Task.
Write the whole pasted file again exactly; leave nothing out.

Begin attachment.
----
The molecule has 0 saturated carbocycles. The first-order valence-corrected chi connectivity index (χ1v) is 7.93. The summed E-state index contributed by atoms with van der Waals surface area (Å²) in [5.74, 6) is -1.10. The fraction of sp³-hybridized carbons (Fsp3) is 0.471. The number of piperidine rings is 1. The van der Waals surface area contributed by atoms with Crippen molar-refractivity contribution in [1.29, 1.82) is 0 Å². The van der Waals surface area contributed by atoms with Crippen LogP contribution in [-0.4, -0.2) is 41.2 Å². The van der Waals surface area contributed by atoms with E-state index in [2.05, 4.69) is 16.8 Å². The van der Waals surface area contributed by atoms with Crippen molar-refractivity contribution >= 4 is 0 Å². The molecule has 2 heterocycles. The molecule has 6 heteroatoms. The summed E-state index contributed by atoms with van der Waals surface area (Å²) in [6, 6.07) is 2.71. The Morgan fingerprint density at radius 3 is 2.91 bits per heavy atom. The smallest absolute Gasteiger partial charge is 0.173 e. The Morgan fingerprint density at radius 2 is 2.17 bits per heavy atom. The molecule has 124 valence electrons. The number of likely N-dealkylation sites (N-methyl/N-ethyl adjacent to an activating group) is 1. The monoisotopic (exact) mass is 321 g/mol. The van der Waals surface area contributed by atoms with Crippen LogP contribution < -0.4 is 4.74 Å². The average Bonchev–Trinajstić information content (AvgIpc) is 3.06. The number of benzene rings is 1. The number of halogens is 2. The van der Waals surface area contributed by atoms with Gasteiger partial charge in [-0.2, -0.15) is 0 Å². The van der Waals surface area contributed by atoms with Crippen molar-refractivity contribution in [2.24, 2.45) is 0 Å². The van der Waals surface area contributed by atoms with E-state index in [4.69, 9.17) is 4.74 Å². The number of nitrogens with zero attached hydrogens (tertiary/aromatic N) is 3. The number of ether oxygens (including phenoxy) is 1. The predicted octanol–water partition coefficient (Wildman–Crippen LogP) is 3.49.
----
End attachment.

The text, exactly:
The molecule has 0 saturated carbocycles. The first-order valence-corrected chi connectivity index (χ1v) is 7.93. The summed E-state index contributed by atoms with van der Waals surface area (Å²) in [5.74, 6) is -1.10. The fraction of sp³-hybridized carbons (Fsp3) is 0.471. The number of piperidine rings is 1. The van der Waals surface area contributed by atoms with Crippen molar-refractivity contribution in [1.29, 1.82) is 0 Å². The van der Waals surface area contributed by atoms with Crippen LogP contribution in [-0.4, -0.2) is 41.2 Å². The van der Waals surface area contributed by atoms with E-state index in [2.05, 4.69) is 16.8 Å². The van der Waals surface area contributed by atoms with Crippen molar-refractivity contribution >= 4 is 0 Å². The molecule has 2 heterocycles. The molecule has 6 heteroatoms. The summed E-state index contributed by atoms with van der Waals surface area (Å²) in [6, 6.07) is 2.71. The Morgan fingerprint density at radius 3 is 2.91 bits per heavy atom. The smallest absolute Gasteiger partial charge is 0.173 e. The Morgan fingerprint density at radius 2 is 2.17 bits per heavy atom. The molecule has 124 valence electrons. The number of likely N-dealkylation sites (N-methyl/N-ethyl adjacent to an activating group) is 1. The monoisotopic (exact) mass is 321 g/mol. The van der Waals surface area contributed by atoms with Crippen LogP contribution < -0.4 is 4.74 Å². The average Bonchev–Trinajstić information content (AvgIpc) is 3.06. The number of benzene rings is 1. The number of halogens is 2. The van der Waals surface area contributed by atoms with Gasteiger partial charge in [-0.2, -0.15) is 0 Å². The van der Waals surface area contributed by atoms with Crippen molar-refractivity contribution in [2.24, 2.45) is 0 Å². The van der Waals surface area contributed by atoms with E-state index in [4.69, 9.17) is 4.74 Å². The number of nitrogens with zero attached hydrogens (tertiary/aromatic N) is 3. The number of ether oxygens (including phenoxy) is 1. The predicted octanol–water partition coefficient (Wildman–Crippen LogP) is 3.49.